reply to post by Trillium
Yeah, thanks. I browsed the UFOCapture forum before getting started on this and picked up some points to keep in mind. The main inspiration was
Project Twinkle, done with Askania cinetheodolites, which took one frame of 35-mm film per second with tracking data stamped on each frame, expensive
things to buy and to operate. They claimed they never captured a UFO with two of them at the same time, and they gave up after six months, citing high
cost. My project imitates that but at negligible cost, and it’s fully automated.
Anyway, I can’t call my thing UFOCapture, since that name is taken, so it’s DDCAP (Documented Dual-Capture Arial Photography). It uses two Sony
EVI D30s, which were expensive new but are now plentiful for less than $50 each used, even though they are computer-controllable, have motorized pan,
tilt, and zoom and use standard VISCA control code. So the system places two of those at least 20 meters apart in a residential back yard within three
miles of the target (the primary spot is Los Alamos National Laboratory), connected to an ordinary Windows PC, and the software can detect any large
hovering object, adjust the aim of the cameras if necessary to keep the target in frame when zoomed then zoom the two cameras and start recording--all
within about a second.
The shutters are synchronized, and tracking data, frame number, and time are stamped on a data bar below each frame. Hoaxproofing data is also
embedded in each frame that can only be checked with a program of my making once results are obtained (to verify that there is no cheating on the part
of the user), although any capture event will certainly be accompanied by FOIA requests for FAA and weather radar data, which will add data but also
help corroborate authenticity of the photos.
The goal is zoomed 3D footage guaranteed authentic, obtained at low cost thanks to some modern toys now commonly available. The software will be free,
and I want usage to be supervised by the local MUFON branch. There’s no money involved, and I’ll put up a Web site at my own expense with live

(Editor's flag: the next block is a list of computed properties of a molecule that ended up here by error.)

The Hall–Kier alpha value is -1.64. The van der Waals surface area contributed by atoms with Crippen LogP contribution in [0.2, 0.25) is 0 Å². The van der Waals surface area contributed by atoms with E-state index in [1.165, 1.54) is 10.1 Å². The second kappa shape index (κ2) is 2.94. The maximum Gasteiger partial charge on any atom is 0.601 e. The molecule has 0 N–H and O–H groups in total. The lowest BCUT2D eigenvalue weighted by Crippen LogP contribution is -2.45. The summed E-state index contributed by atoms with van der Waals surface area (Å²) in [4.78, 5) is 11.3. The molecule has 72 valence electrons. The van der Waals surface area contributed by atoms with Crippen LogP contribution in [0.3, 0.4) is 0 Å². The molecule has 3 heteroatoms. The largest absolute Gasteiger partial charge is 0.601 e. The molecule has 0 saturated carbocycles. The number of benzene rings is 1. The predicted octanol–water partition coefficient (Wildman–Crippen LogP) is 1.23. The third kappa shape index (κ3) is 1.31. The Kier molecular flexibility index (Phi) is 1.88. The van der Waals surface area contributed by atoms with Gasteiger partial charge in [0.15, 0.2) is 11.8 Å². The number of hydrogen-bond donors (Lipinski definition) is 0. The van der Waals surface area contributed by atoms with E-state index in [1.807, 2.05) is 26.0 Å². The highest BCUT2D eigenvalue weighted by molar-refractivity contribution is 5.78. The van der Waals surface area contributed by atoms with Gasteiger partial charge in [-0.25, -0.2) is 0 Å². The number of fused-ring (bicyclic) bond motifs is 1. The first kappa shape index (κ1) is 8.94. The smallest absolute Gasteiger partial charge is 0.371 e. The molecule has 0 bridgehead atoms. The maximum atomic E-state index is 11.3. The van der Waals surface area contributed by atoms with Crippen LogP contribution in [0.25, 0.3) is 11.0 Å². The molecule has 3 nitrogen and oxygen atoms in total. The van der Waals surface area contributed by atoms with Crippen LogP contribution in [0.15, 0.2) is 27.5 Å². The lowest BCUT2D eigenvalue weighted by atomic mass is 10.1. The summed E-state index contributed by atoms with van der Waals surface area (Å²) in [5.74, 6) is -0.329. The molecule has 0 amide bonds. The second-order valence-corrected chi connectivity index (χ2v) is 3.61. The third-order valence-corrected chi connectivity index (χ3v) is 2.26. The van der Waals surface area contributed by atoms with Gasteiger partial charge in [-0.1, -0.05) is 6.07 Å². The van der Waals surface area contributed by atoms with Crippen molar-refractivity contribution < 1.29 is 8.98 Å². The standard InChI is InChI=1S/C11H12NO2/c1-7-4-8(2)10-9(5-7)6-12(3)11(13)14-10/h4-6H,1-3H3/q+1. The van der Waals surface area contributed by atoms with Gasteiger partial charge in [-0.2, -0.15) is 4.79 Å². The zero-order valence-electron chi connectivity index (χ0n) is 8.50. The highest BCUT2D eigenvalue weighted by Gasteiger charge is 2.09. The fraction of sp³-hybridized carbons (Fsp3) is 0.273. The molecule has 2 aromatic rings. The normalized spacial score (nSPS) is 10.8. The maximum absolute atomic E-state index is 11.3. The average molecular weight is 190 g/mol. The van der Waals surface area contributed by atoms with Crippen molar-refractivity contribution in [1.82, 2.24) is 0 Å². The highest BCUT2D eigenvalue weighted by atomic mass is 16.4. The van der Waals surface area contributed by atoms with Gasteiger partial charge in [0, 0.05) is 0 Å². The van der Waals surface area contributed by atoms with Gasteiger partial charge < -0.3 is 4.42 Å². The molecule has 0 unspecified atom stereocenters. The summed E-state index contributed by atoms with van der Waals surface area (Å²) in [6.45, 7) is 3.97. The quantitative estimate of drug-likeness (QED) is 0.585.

feeds once it’s in operation. There may also be notification by cell phone in the area when a capture event is in progress, which might enable some
live witnesses, although detection can be set off by a helicopter or large balloon.
I made a demo, which anyone can download at the link below. It doesn’t have the control library linked in. The “live” version will only be
available to people who live close to a UFO hotspot and plan to set it up according to project specs. With one keypress the demo generates a target,
adjusts pan and tilt of the two cameras if necessary, and then zooms. It also has a stepwise mode to let the user break that down into steps and even
more finely center the object, since rounding error puts auto zoom a few pixels off. Pan/tilt can only be discerned in the demo by looking at the data
bar, since I didn’t add clouds to the demo. Besides, capture is so fast there’s hardly room for animation in the demo. The actual cameras
physically pan or tilt 100 degrees per second and in real use rotate only slightly or not at all. So theoretically, a UFO can hover above a sensitive
area for only two seconds, go unnoticed by people outdoors, and yet be caught “close up and personal” by this system, unless they’re smart
enough to spot and disable it (and would bother to do so).
Anyway, the demo isn’t much of a video game. It just shows that the program works and is fast enough to spring the trap.
Screenshot of Demo
edit on 27-10-2012 by xpoq47 because: (no reason given)